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aeration/oxygenation of wort


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#41 Bklmt2000

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Posted 05 January 2019 - 01:45 PM

what kind of things would you see?

 

Depends; sometimes I'd see the yeast wouldn't settle out, as in not at all.  Sometimes the yeast and/or the beer would have wierd colors, or odd-looking bits of debris, odd stuff floating on the surface, etc.  Any of those would be signs of suspect yeast that I don't want to repitch.

 

These days, when I harvest yeast, I see yeast/liquid separation starting within minutes; by the next day, the yeast is usually settling out nicely.


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#42 denny

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Posted 07 January 2019 - 12:04 PM

so I suspect i'm nearly out of O2 in my tank.  I can turn the flow rate way up and I still only get a little fizz out of the stone.  I'm guessing my next brew will finish off that tank.  I'm a little scared to make the following brew which will likely be a highish gravity lager.  do you non-oxygenators also not do it for lagers?


 

denny, are you using the 007 starter method?  for me that would usually mean making a 2-3L starter about 24 hours before pitching into ~10 gallons of wort.

 

drez - same question?  I'm pretty sure you are.  made any big lagers with it along with no O2?

 

Yep, I use it for every beer under 1.080.  For beers over that I use slurry.


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#43 djinkc

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Posted 07 January 2019 - 04:18 PM

I may rig up a Venturi aerator for grins and see what happens


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#44 Zsasz

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Posted 07 January 2019 - 04:25 PM

I may rig up a Venturi aerator for grins and see what happens

 

I'm in a perfect position to use one of these with my large drop from kettle to fermentor.  I'm surprised there isn't something cheap I can just buy.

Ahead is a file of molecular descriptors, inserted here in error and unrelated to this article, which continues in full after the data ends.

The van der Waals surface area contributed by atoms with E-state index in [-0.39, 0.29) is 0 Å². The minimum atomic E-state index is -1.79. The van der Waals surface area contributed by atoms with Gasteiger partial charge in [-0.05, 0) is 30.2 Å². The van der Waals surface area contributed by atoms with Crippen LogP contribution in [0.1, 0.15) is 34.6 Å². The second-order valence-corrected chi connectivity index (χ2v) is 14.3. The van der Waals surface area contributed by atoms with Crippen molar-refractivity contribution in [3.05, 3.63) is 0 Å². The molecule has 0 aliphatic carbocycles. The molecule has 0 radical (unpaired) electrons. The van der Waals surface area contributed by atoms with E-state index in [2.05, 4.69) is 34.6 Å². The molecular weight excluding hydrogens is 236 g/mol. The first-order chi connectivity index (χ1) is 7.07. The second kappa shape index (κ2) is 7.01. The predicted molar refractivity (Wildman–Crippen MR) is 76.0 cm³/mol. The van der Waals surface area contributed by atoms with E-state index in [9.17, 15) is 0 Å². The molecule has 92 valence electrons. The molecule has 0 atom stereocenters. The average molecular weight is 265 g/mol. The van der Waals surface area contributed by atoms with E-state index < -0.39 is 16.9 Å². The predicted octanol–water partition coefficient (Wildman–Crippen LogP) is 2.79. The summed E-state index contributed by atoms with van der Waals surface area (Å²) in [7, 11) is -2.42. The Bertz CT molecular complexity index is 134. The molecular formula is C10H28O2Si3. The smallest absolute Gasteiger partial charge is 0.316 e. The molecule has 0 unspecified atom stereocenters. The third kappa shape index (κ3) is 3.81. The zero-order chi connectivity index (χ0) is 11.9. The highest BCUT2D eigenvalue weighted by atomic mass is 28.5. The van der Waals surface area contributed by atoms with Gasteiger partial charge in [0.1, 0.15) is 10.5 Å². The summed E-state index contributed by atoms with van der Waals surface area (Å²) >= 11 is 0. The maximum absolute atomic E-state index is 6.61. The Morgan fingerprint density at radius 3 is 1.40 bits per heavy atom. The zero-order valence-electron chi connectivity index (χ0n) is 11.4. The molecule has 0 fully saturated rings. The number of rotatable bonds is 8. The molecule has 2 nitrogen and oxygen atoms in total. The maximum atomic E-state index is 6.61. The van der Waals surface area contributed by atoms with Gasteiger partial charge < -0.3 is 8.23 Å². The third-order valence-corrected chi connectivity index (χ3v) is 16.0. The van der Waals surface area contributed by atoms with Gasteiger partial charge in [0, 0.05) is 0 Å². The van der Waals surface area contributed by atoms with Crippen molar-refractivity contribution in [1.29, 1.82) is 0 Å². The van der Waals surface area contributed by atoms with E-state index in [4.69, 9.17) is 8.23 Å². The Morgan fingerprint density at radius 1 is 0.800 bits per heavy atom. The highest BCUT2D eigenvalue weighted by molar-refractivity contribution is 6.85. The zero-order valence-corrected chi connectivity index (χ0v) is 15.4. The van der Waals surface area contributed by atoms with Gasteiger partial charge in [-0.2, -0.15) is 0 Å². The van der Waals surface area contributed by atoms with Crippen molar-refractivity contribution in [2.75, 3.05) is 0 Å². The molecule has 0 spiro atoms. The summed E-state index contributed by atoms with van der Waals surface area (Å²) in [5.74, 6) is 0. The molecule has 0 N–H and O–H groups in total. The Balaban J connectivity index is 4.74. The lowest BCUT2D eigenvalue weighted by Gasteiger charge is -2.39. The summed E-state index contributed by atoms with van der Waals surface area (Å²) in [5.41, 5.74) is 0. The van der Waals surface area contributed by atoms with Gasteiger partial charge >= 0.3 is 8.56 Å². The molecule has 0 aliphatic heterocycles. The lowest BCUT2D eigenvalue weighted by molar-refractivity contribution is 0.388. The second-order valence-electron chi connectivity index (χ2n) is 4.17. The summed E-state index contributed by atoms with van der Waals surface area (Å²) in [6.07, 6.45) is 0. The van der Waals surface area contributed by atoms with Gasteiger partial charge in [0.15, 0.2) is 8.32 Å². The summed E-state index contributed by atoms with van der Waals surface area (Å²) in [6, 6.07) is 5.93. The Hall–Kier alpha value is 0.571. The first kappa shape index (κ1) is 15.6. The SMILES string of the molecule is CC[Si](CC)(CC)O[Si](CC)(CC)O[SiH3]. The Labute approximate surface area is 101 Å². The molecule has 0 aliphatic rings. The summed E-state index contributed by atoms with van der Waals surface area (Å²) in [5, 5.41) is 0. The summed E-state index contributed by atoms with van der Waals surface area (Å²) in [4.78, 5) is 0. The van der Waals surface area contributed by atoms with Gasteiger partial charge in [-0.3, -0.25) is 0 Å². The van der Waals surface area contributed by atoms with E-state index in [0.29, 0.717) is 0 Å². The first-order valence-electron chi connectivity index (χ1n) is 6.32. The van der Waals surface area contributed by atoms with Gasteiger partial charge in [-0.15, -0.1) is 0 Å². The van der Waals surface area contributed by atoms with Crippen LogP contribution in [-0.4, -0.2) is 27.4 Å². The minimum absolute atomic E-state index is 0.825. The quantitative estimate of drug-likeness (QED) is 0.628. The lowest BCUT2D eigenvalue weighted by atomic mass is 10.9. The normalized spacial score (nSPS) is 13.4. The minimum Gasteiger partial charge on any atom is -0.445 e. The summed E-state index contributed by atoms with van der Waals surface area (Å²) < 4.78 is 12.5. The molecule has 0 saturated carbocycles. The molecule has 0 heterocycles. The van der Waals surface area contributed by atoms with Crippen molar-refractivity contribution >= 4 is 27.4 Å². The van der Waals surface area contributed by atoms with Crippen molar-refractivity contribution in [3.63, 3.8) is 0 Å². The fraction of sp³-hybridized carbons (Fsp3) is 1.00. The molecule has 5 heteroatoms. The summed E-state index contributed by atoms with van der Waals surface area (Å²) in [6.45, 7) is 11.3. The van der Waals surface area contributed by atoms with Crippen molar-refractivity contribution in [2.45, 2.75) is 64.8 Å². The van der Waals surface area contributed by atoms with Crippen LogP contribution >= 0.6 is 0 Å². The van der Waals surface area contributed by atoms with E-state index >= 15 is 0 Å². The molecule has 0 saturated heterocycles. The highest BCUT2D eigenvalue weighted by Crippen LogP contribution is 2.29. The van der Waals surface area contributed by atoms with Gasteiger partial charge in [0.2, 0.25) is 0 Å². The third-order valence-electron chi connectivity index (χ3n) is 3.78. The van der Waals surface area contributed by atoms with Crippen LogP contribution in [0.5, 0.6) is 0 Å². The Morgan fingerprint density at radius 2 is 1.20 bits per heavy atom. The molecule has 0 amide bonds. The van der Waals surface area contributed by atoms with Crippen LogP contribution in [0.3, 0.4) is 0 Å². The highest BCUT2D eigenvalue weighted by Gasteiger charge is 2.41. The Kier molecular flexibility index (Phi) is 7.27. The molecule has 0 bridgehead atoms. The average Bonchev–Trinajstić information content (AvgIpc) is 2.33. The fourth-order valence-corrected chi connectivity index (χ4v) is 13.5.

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#45 djinkc

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Posted 07 January 2019 - 04:32 PM

I'm in a perfect position to use one of these with my large drop from kettle to fermentor.  I'm surprised there isn't something cheap I can just buy.

I would guess there are a million ways to diy it


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#46 Zsasz

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Posted 07 January 2019 - 05:01 PM

I would guess there are a million ways to diy it

 

what I'd really want is something SS so I can boil it.  I worry about drilling holes in plastic b/c of little rough edges for bugs to take hold and live.


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#47 Zsasz

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Posted 07 January 2019 - 05:11 PM

I wonder if some people don't need to add much O2 because of this.  Since I put all the trub in my kettle I would guess I'm on the lower requirement end all other things being equal.

 

https://www.wyeastlab.com/oxygenation/

 

The unsaturated fatty acids found in wort trub can be utilized by yeast for membrane synthesis.  If wort trub levels are low, yeast will need to synthesize more of these lipids and therefore will require more oxygen.


Edited by pickle_rick, 07 January 2019 - 05:11 PM.

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#48 jayb151

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Posted 08 January 2019 - 10:23 AM

I wonder if some people don't need to add much O2 because of this.  Since I put all the trub in my kettle I would guess I'm on the lower requirement end all other things being equal.

 

https://www.wyeastlab.com/oxygenation/

 

The unsaturated fatty acids found in wort trub can be utilized by yeast for membrane synthesis.  If wort trub levels are low, yeast will need to synthesize more of these lipids and therefore will require more oxygen.

 

Damn, Yea. Did I read that right? If I put more trub in the fermentor, I can not worry as much about O2?


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#49 Zsasz

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Posted 08 January 2019 - 11:03 AM

That's what it says.
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#50 denny

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Posted 08 January 2019 - 01:49 PM

I may rig up a Venturi aerator for grins and see what happens

 

Used one of those for several years.  Saw no difference between that and not using it.


what I'd really want is something SS so I can boil it.  I worry about drilling holes in plastic b/c of little rough edges for bugs to take hold and live.

 

Didn't intend to +1 ya.  You're worrying about nothing.


I wonder if some people don't need to add much O2 because of this.  Since I put all the trub in my kettle I would guess I'm on the lower requirement end all other things being equal.

 

https://www.wyeastlab.com/oxygenation/

 

The unsaturated fatty acids found in wort trub can be utilized by yeast for membrane synthesis.  If wort trub levels are low, yeast will need to synthesize more of these lipids and therefore will require more oxygen.

 

That's certainly one reason.  Pitching the right amount of healthy yeast is another.


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